Friday, June 06, 2008

great speech

I'm sure this will be blogged everywhere, because it's so damn good. But let me say how touching I found the J K Rowling commencement speech:

I shall never forget the African torture victim, a young man no older than I was at the time, who had become mentally ill after all he had endured in his homeland. He trembled uncontrollably as he spoke into a video camera about the brutality inflicted upon him. He was a foot taller than I was, and seemed as fragile as a child. I was given the job of escorting him to the Underground Station afterwards, and this man whose life had been shattered by cruelty took my hand with exquisite courtesy, and wished me future happiness.


So I think it fair to say that by any conventional measure, a mere seven years after my graduation day, I had failed on an epic scale. An exceptionally short-lived marriage had imploded, and I was jobless, a lone parent, and as poor as it is possible to be in modern Britain, without being homeless. The fears my parents had had for me, and that I had had for myself, had both come to pass, and by every usual standard, I was the biggest failure I knew.

You might never fail on the scale I did, but some failure in life is inevitable. It is impossible to live without failing at something, unless you live so cautiously that you might as well not have lived at all - in which case, you fail by default.

5 comments:

Anonymous said...

thanks for posting. loved the last line.

Adam Lasnik said...

Agree that that is touching / profound / cool / etc. But -- as in many other situations -- it's hard to separate the message (good) with the messenger (in Rowling's case, recently pretty rotten). Specifically, Ms. Rowling has been a real jerk in whining about and threatening the fellow who made a book *about* (and supplementing, not substituting for) her books, in the process showing contempt for the concept of fair use and readers'/writers' rights.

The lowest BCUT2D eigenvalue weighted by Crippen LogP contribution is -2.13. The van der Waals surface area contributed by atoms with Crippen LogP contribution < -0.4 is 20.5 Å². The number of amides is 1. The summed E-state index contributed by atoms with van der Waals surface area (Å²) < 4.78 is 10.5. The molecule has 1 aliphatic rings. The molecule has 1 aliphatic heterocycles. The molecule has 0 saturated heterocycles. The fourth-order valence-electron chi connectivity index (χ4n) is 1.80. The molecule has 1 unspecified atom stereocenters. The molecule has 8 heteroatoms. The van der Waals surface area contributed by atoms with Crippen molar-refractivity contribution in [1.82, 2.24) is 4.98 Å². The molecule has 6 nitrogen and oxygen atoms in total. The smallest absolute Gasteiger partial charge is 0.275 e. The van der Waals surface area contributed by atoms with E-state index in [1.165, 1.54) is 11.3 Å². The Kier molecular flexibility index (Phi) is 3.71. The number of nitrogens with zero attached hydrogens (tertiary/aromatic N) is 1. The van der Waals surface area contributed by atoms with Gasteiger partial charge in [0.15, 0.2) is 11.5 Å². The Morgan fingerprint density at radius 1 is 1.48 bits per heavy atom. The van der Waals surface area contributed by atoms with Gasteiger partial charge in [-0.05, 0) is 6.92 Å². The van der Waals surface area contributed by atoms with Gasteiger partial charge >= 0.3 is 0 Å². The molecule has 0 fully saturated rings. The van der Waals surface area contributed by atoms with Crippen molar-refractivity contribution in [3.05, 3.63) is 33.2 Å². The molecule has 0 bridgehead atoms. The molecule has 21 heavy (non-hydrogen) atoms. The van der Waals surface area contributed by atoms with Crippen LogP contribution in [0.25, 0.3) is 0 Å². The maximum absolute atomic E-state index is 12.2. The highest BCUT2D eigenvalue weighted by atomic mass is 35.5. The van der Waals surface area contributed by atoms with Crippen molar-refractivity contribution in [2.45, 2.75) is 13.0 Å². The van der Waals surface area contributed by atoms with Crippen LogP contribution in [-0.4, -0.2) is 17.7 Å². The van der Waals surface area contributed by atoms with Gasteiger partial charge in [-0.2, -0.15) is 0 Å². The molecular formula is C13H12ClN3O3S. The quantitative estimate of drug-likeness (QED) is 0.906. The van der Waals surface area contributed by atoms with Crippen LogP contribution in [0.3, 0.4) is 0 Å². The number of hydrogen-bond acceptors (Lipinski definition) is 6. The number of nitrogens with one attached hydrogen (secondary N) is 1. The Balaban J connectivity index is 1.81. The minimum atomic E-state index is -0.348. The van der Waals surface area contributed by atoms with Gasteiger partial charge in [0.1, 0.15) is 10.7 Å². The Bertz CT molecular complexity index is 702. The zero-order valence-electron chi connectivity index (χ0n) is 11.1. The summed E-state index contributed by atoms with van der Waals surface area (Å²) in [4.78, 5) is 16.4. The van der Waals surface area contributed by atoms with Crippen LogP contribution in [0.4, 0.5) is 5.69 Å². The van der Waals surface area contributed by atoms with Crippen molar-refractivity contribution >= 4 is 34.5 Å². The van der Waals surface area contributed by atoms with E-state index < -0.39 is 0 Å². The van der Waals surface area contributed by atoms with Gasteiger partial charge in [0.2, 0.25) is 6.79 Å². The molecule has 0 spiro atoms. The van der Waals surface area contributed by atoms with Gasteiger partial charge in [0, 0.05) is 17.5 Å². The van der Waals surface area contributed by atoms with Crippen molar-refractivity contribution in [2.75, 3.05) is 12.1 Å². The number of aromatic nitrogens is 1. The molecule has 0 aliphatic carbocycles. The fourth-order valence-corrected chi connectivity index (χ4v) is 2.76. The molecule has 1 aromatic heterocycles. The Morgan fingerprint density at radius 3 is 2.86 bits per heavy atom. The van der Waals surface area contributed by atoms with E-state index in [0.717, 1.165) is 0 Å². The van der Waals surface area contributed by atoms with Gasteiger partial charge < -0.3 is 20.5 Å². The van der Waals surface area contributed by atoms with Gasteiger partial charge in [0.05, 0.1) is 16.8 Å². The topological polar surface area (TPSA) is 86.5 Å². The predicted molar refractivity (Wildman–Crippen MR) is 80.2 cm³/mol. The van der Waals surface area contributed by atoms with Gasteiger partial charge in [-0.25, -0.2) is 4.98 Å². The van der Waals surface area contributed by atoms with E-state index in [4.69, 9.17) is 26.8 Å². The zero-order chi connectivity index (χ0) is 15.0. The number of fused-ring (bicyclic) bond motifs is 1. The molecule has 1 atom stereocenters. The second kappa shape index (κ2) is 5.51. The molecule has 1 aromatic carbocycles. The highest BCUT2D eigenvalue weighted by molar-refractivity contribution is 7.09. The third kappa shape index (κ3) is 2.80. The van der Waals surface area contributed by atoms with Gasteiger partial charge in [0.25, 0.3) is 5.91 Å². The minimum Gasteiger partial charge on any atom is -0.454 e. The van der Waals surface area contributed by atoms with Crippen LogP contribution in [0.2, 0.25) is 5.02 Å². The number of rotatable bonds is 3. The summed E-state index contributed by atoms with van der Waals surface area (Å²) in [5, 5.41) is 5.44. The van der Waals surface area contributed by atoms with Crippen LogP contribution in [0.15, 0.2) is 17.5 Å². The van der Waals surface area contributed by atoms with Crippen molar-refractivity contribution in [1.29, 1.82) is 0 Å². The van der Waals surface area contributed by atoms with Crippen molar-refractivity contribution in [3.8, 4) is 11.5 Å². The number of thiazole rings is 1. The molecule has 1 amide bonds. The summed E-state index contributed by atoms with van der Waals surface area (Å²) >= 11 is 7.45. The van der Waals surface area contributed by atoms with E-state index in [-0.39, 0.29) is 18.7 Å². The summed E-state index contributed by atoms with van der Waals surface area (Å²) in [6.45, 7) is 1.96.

Adam Lasnik said...

Ah, forgot to give some context:
http://www.techdirt.com/articles/20080502/0300161005.shtml

(and more info can be found on the big 'g' via searches for Rowling and Lawsuit, etc.)

Anonymous said...

Without knowing all the details of the case, I think that Ms. J.K. Rowling has every right to protect her IP.

George Lucas doesn't mind "fan" films based on Star Wars, but does mind if they are trying to make money off the films.

Having a free fan website is the correct use of fair use, but printing and selling such a book is not.

Rowling isn't the jerk here...

Adam Lasnik said...

Sorry, Anonymous, I don't see why money should be an issue here.

If I, for instance, authored a book called "Understanding the Star Wars Universe" or a book on "Learning Klingon For Dummies," why should it matter:
- whether I charge for the books or not
- how much I charge

I think the key questions should be, instead, is the work transformative and does it avoid damaging the marketplace for the existing material. With the Potter dictionary, the answers are (seemingly) yes and (pretty certainly) no respectively.

Or would you, say, be against Clif Notes? After all, if we went by Rowling's argument, a study guide to Moby Dick could have been written by Melville and could not have been written without Melville's sweat and tears on the original book, so why should the Clif Notes company benefit?